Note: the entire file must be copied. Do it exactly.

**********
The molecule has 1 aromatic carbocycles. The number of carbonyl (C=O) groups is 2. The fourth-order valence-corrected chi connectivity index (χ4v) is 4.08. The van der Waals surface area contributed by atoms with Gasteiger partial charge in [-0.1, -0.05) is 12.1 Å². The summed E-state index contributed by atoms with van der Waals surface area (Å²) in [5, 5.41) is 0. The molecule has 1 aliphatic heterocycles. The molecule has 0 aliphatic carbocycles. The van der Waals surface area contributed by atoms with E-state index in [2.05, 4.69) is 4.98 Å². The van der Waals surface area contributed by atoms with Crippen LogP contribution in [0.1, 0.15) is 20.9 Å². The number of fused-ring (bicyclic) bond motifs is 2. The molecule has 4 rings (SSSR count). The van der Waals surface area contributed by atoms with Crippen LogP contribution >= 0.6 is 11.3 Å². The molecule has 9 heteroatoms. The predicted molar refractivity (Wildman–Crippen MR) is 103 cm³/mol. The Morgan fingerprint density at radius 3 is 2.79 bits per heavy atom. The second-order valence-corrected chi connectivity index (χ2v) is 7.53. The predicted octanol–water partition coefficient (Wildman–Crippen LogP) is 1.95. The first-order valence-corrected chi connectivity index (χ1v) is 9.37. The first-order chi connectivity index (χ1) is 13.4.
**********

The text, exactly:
The molecule has 1 aromatic carbocycles. The number of carbonyl (C=O) groups is 2. The fourth-order valence-corrected chi connectivity index (χ4v) is 4.08. The van der Waals surface area contributed by atoms with Gasteiger partial charge in [-0.1, -0.05) is 12.1 Å². The summed E-state index contributed by atoms with van der Waals surface area (Å²) in [5, 5.41) is 0. The molecule has 1 aliphatic heterocycles. The molecule has 0 aliphatic carbocycles. The van der Waals surface area contributed by atoms with E-state index in [2.05, 4.69) is 4.98 Å². The van der Waals surface area contributed by atoms with Crippen LogP contribution in [0.1, 0.15) is 20.9 Å². The number of fused-ring (bicyclic) bond motifs is 2. The molecule has 4 rings (SSSR count). The van der Waals surface area contributed by atoms with Crippen LogP contribution >= 0.6 is 11.3 Å². The molecule has 9 heteroatoms. The predicted molar refractivity (Wildman–Crippen MR) is 103 cm³/mol. The Morgan fingerprint density at radius 3 is 2.79 bits per heavy atom. The second-order valence-corrected chi connectivity index (χ2v) is 7.53. The predicted octanol–water partition coefficient (Wildman–Crippen LogP) is 1.95. The first-order valence-corrected chi connectivity index (χ1v) is 9.37. The first-order chi connectivity index (χ1) is 13.4.